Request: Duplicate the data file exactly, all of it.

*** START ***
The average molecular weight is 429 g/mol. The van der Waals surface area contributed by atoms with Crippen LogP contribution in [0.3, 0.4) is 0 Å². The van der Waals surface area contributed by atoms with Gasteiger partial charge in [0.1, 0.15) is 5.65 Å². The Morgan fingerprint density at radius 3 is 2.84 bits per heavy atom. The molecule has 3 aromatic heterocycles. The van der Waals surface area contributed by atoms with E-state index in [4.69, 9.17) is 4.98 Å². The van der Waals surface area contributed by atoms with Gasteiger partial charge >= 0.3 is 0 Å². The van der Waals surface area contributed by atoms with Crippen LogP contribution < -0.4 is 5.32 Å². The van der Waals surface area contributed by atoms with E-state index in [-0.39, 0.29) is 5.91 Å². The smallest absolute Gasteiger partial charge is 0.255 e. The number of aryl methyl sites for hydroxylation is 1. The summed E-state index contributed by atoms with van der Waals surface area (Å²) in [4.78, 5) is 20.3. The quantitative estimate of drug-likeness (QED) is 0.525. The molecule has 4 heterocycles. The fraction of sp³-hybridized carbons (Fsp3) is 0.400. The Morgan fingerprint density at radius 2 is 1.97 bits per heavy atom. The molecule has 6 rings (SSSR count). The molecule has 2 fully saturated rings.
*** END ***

The average molecular weight is 429 g/mol. The van der Waals surface area contributed by atoms with Crippen LogP contribution in [0.3, 0.4) is 0 Å². The van der Waals surface area contributed by atoms with Gasteiger partial charge in [0.1, 0.15) is 5.65 Å². The Morgan fingerprint density at radius 3 is 2.84 bits per heavy atom. The molecule has 3 aromatic heterocycles. The van der Waals surface area contributed by atoms with E-state index in [4.69, 9.17) is 4.98 Å². The van der Waals surface area contributed by atoms with Gasteiger partial charge >= 0.3 is 0 Å². The van der Waals surface area contributed by atoms with Crippen LogP contribution < -0.4 is 5.32 Å². The van der Waals surface area contributed by atoms with E-state index in [-0.39, 0.29) is 5.91 Å². The smallest absolute Gasteiger partial charge is 0.255 e. The number of aryl methyl sites for hydroxylation is 1. The summed E-state index contributed by atoms with van der Waals surface area (Å²) in [4.78, 5) is 20.3. The quantitative estimate of drug-likeness (QED) is 0.525. The molecule has 4 heterocycles. The fraction of sp³-hybridized carbons (Fsp3) is 0.400. The Morgan fingerprint density at radius 2 is 1.97 bits per heavy atom. The molecule has 6 rings (SSSR count). The molecule has 2 fully saturated rings.